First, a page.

This week's question...
Got any special advice about supervising staff, especially male staff? I am finding that I approach things too personally but when I pull back and deal in strictly business, the criticism is that I am controlling. Some might use the "b" word behind my back. So they want me to be strong and hold this staff accountable but then accuse me of being picky or micro-managing, etc.
Crimson Rambler was our sole respondent:
First response to this situation would be – if you are the person in charge, then you set the tone and the tempo of your conversations and interactions, and stick to it. Be clear about expectations. Be positive. Be prompt in response with either praise or correction.
Some other observations. First, a story. The summer when I was a deacon left in charge of the parish in the HOS’s vacation time, a very senior visiting clergyman came to officiate at a wedding – and was rude to our secretary while making the arrangements beforehand. I didn’t witness it, but the secretary noted it in conversation. I spent most of a WEEK dithering about my response – and whether I’d respond at all. Finally came a moment of insight. “I am the Person in Charge; and if I don’t interpose between my staff and this kind of unpleasantness, if I don’t defend her, then I have no ground to stand on to expect her to do what I ask her to do.” So on that basis, I tackled Rev. Rude – and he growled at ME, true, but I survived the growling – and he apologized to our secretary in writing.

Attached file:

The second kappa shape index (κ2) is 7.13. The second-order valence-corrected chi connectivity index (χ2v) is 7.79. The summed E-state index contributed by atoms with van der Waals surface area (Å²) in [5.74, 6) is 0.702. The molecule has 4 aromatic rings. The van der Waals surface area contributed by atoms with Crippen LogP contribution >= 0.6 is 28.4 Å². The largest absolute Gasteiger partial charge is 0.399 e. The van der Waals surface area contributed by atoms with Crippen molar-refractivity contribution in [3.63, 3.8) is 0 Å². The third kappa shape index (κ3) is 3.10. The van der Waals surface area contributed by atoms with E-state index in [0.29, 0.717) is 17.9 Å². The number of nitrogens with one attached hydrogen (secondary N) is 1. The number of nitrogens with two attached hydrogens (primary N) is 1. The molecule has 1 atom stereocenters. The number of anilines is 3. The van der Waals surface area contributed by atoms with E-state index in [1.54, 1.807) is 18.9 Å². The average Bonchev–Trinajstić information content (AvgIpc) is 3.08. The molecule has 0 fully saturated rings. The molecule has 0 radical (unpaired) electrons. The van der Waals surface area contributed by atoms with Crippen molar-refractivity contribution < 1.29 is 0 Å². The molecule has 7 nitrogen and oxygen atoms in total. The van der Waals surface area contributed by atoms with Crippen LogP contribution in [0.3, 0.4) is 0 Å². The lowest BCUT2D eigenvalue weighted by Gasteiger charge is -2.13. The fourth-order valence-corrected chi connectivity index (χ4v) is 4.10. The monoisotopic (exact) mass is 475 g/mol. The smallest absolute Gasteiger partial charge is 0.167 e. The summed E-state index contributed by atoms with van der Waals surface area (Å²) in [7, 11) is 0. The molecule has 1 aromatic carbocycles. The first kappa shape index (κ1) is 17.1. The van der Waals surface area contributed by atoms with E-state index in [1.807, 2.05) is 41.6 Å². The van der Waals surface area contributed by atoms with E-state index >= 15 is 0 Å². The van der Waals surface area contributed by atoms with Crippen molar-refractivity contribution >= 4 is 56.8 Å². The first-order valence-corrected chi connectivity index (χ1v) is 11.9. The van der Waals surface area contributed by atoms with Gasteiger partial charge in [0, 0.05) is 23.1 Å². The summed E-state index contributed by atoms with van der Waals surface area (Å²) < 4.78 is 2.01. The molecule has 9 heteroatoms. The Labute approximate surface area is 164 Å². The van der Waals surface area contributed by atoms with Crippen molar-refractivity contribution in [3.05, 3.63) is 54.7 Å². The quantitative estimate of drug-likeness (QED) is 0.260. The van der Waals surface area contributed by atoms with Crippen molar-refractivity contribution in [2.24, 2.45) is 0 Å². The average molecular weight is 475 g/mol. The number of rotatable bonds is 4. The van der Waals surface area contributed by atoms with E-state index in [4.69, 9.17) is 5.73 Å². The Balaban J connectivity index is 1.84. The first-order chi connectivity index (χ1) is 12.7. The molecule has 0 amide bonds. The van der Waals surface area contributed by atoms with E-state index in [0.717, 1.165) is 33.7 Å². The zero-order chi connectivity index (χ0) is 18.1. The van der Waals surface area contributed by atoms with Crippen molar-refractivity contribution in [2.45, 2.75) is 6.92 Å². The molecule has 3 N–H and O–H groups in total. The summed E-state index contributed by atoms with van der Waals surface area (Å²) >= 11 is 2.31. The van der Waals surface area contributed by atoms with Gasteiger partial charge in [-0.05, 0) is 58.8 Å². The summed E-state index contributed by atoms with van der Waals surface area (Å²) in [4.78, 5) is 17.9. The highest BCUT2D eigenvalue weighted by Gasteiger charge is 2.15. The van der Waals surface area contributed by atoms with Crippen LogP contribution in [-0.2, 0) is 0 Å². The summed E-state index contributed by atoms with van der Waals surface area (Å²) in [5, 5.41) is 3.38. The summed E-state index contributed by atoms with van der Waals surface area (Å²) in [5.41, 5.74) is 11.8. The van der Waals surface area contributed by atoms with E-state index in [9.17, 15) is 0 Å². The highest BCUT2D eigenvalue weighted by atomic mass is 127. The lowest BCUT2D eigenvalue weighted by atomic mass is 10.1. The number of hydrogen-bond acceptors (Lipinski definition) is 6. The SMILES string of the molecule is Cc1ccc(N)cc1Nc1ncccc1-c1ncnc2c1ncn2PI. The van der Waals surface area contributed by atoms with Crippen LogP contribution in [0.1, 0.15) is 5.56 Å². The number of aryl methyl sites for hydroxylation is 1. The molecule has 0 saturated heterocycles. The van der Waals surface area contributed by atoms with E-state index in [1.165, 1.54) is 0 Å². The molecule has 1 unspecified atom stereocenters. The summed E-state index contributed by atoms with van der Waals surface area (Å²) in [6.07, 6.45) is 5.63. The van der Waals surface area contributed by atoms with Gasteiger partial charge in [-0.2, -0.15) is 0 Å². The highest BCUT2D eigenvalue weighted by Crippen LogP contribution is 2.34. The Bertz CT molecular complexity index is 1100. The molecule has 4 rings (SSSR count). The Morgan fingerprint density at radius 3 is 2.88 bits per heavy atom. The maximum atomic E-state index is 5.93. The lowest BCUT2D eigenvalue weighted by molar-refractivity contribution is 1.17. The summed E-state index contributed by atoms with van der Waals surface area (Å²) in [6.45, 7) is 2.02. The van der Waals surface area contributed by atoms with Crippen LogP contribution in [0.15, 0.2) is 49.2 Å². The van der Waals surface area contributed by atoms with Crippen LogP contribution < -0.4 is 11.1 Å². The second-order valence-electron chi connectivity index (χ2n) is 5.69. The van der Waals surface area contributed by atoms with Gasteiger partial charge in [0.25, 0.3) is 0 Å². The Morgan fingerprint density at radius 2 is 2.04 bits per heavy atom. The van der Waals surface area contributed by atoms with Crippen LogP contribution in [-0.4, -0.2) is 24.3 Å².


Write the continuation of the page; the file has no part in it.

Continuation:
When I shared the story with the military branch of my family, I was quite surprised to find out that my epiphany was not a new discovery: “that’s an OLQ! You demonstrated an OLQ! [Officer-Like Quality].” From there the conversation went to an appreciation of On War by Karl von Clausewitz. On my bookshelf, he’s the Third Karl – next to Barth and Rahner. All you need to know about healthy and effective leadership and command in ANY context is there…maintenance of morale (concrete and specific praise), lines of communication (CLARITY), lines of supply (make sure they have what they need to do their work), command and control (beginning, as always, with command and control of oneself).
Highly recommended reading. If it seems an impossibly macho project, take heart, the general gave the lectures; but his devoted wife wrote the book from his notes.
That said, I still haven’t found anything that establishes the right kind of authority more readily than protecting your staff from mistreatment. It works enormously well with volunteers also, by the way. When people know that the Old Lady, or the Old Man, has their back…they perform better, more confidently, and much more happily. You may still be a “b” in their minds, but you’re THEIR ‘b”.
Part of the work of the shepherd…is to deal with the coyotes when they show up.
Word! Now let's open the conversation wider...share your experiences and insights below.
May you live in God's amazing grace+